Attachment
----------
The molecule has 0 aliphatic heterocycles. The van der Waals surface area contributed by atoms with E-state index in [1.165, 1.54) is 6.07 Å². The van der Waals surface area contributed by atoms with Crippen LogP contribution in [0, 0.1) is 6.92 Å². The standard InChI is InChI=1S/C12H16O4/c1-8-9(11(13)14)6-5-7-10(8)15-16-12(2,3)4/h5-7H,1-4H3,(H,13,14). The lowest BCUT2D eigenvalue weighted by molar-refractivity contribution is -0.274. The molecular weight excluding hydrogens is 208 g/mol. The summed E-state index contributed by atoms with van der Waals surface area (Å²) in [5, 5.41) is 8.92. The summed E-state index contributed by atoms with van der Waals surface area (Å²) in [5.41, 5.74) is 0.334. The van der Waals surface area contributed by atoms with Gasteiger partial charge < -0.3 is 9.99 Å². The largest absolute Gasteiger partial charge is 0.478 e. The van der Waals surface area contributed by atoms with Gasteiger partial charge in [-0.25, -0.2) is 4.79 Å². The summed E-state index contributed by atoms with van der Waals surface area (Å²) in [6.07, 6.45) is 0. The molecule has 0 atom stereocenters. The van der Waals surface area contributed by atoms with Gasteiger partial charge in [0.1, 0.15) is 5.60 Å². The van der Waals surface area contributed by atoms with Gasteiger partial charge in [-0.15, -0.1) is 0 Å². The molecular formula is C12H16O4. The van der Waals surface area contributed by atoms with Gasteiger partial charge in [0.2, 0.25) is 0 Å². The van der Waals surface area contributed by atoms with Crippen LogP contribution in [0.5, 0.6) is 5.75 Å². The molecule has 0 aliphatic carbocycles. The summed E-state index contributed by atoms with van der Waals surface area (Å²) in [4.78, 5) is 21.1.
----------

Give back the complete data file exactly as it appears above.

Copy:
The molecule has 0 aliphatic heterocycles. The van der Waals surface area contributed by atoms with E-state index in [1.165, 1.54) is 6.07 Å². The van der Waals surface area contributed by atoms with Crippen LogP contribution in [0, 0.1) is 6.92 Å². The standard InChI is InChI=1S/C12H16O4/c1-8-9(11(13)14)6-5-7-10(8)15-16-12(2,3)4/h5-7H,1-4H3,(H,13,14). The lowest BCUT2D eigenvalue weighted by molar-refractivity contribution is -0.274. The molecular weight excluding hydrogens is 208 g/mol. The summed E-state index contributed by atoms with van der Waals surface area (Å²) in [5, 5.41) is 8.92. The summed E-state index contributed by atoms with van der Waals surface area (Å²) in [5.41, 5.74) is 0.334. The van der Waals surface area contributed by atoms with Gasteiger partial charge < -0.3 is 9.99 Å². The largest absolute Gasteiger partial charge is 0.478 e. The van der Waals surface area contributed by atoms with Gasteiger partial charge in [-0.25, -0.2) is 4.79 Å². The summed E-state index contributed by atoms with van der Waals surface area (Å²) in [6.07, 6.45) is 0. The molecule has 0 atom stereocenters. The van der Waals surface area contributed by atoms with Gasteiger partial charge in [0.1, 0.15) is 5.60 Å². The van der Waals surface area contributed by atoms with Gasteiger partial charge in [-0.15, -0.1) is 0 Å². The molecular formula is C12H16O4. The van der Waals surface area contributed by atoms with Gasteiger partial charge in [0.2, 0.25) is 0 Å². The van der Waals surface area contributed by atoms with Crippen LogP contribution in [0.5, 0.6) is 5.75 Å². The molecule has 0 aliphatic carbocycles. The summed E-state index contributed by atoms with van der Waals surface area (Å²) in [4.78, 5) is 21.1.